We admit we're not experts on how gambling becomes a problem for some people and not others.

We do know, however, that real life problems and unwise decisions can be magnified at the gaming tables, the slots and even for some playing the lottery. The evidence on this point is clear.

A recent telephone survey by the state of Kansas finds that up to 9 percent of residents are at risk for developing a gambling problem, with 1 in 6 gamblers admitting they do so to pay bills or cope with everyday problems. The study concludes a fourth of Kansans could be affected by the uncontrolled gambling of a relative or friend.

These statistics remind us of the need for Kansas, Missouri and the gaming industry to be proactive in trying to curb problem gamblers.

• Missouri lawmakers, with support of the casinos, this spring approved what they said would be a greater deterrent for underage gamblers — people under 21 who enter casinos, usually with fake identification.

Lawmakers agreed to lower the offense from a misdemeanor to an infraction but impose a $500 mandatory fine, on the theory the certainty of a substantial penalty would help. Gov. Jay Nixon disagreed with this approach and vetoed the bill. For now, there is no change in the law.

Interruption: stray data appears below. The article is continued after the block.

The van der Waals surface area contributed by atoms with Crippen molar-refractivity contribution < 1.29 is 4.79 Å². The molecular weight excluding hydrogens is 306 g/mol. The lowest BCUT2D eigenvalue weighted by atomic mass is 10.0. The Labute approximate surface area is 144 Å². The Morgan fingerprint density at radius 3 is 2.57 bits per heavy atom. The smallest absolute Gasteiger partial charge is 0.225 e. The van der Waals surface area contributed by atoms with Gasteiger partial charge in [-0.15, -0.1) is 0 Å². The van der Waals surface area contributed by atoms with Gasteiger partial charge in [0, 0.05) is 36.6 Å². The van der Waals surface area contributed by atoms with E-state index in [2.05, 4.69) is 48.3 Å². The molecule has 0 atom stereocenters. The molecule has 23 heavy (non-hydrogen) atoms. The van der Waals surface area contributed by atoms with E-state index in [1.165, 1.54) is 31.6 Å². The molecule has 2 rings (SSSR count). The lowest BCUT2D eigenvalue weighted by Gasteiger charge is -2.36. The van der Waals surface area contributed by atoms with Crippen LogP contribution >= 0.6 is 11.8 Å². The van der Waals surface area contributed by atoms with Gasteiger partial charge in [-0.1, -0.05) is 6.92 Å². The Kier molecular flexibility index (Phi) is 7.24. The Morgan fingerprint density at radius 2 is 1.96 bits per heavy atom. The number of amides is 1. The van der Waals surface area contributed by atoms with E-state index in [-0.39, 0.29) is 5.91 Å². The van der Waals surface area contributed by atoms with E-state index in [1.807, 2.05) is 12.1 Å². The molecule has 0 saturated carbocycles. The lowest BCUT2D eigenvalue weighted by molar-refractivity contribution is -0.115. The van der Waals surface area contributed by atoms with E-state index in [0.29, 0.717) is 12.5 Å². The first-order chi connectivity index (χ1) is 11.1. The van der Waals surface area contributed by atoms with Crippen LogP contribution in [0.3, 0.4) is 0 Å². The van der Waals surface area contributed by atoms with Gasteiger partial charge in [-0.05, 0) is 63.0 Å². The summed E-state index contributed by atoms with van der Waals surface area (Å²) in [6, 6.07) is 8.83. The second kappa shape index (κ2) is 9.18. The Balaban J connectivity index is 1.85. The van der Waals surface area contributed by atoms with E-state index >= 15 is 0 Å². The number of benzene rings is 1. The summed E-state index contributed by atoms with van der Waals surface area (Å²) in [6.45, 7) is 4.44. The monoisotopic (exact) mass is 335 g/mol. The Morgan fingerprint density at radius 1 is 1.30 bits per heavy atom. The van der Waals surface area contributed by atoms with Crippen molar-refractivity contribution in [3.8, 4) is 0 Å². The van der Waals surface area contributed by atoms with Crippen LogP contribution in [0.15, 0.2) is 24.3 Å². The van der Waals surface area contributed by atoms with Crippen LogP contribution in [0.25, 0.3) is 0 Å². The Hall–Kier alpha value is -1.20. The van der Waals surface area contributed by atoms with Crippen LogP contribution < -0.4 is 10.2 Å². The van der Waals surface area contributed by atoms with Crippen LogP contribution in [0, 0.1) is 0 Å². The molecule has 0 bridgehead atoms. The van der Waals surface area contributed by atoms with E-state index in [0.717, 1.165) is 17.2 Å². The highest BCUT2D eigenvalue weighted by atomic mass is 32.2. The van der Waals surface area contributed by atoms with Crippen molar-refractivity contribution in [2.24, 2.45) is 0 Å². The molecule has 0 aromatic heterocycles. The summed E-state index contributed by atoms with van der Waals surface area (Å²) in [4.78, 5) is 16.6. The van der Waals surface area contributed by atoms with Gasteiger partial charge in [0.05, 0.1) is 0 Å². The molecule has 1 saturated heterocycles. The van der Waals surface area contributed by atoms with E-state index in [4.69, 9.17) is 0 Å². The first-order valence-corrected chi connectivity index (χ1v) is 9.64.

• The Missouri Lottery, following in the footsteps of casino regulators, now allows lottery players to ban themselves from collecting prizes valued at $600 or more. “Our hope is that those with a gambling problem will sign up for the voluntary program,” says Executive Director May Scheve Reardon.

• Missouri casinos this week are participating in the industry’s Responsible Gaming Education Week. Employees will be taking refresher training on how to promote responsible gaming and providing brochures, including “The House Advantage: A Guide to Understanding the Odds.”

Other materials are focused on explaining how slot machines work, talking to children about gambling, and promoting 1-888-BETSOFF — the statewide telephone crisis line and referral service for problem gambling.

The vast majority of people who choose to gamble do it for the recreation and don’t have a problem knowing when to fold. Regulators and the industry must remain vigilant in helping those who don’t.

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